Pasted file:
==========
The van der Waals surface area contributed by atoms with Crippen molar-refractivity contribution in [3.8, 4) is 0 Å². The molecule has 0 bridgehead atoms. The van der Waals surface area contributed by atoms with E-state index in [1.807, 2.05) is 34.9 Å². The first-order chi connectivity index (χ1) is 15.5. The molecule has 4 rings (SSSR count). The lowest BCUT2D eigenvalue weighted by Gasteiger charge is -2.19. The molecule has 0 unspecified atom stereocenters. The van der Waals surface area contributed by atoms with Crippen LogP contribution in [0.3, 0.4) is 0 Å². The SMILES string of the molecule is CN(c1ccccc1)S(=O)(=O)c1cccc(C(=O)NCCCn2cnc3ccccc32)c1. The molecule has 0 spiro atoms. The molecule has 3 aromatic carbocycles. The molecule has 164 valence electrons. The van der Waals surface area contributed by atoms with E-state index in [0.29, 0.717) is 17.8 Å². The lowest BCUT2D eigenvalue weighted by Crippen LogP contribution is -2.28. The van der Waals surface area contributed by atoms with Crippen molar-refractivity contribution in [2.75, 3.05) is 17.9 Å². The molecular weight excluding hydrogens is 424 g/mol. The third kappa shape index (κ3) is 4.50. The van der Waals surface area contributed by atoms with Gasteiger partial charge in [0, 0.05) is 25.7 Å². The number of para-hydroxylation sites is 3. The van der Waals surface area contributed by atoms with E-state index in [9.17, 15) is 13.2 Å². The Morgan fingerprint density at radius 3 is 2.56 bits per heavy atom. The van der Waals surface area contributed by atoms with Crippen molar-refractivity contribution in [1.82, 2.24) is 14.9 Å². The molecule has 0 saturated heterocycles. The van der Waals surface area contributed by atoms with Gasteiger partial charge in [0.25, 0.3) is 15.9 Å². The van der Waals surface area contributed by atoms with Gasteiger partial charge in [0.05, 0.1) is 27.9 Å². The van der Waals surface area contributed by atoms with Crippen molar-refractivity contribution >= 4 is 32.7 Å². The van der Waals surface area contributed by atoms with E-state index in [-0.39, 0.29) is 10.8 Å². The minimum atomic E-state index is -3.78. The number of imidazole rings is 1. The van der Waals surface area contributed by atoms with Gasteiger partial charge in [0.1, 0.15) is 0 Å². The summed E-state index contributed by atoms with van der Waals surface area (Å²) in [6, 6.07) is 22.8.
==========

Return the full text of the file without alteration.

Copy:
The van der Waals surface area contributed by atoms with Crippen molar-refractivity contribution in [3.8, 4) is 0 Å². The molecule has 0 bridgehead atoms. The van der Waals surface area contributed by atoms with E-state index in [1.807, 2.05) is 34.9 Å². The first-order chi connectivity index (χ1) is 15.5. The molecule has 4 rings (SSSR count). The lowest BCUT2D eigenvalue weighted by Gasteiger charge is -2.19. The molecule has 0 unspecified atom stereocenters. The van der Waals surface area contributed by atoms with Crippen LogP contribution in [0.3, 0.4) is 0 Å². The SMILES string of the molecule is CN(c1ccccc1)S(=O)(=O)c1cccc(C(=O)NCCCn2cnc3ccccc32)c1. The molecule has 0 spiro atoms. The molecule has 3 aromatic carbocycles. The molecule has 164 valence electrons. The van der Waals surface area contributed by atoms with E-state index in [0.29, 0.717) is 17.8 Å². The lowest BCUT2D eigenvalue weighted by Crippen LogP contribution is -2.28. The van der Waals surface area contributed by atoms with Crippen molar-refractivity contribution in [2.75, 3.05) is 17.9 Å². The molecular weight excluding hydrogens is 424 g/mol. The third kappa shape index (κ3) is 4.50. The van der Waals surface area contributed by atoms with Gasteiger partial charge in [0, 0.05) is 25.7 Å². The number of para-hydroxylation sites is 3. The van der Waals surface area contributed by atoms with E-state index in [9.17, 15) is 13.2 Å². The Morgan fingerprint density at radius 3 is 2.56 bits per heavy atom. The van der Waals surface area contributed by atoms with Crippen molar-refractivity contribution in [1.82, 2.24) is 14.9 Å². The molecule has 0 saturated heterocycles. The van der Waals surface area contributed by atoms with Gasteiger partial charge in [0.25, 0.3) is 15.9 Å². The van der Waals surface area contributed by atoms with Gasteiger partial charge in [0.05, 0.1) is 27.9 Å². The van der Waals surface area contributed by atoms with Crippen molar-refractivity contribution >= 4 is 32.7 Å². The van der Waals surface area contributed by atoms with E-state index in [-0.39, 0.29) is 10.8 Å². The minimum atomic E-state index is -3.78. The number of imidazole rings is 1. The van der Waals surface area contributed by atoms with Gasteiger partial charge in [0.1, 0.15) is 0 Å². The summed E-state index contributed by atoms with van der Waals surface area (Å²) in [6, 6.07) is 22.8.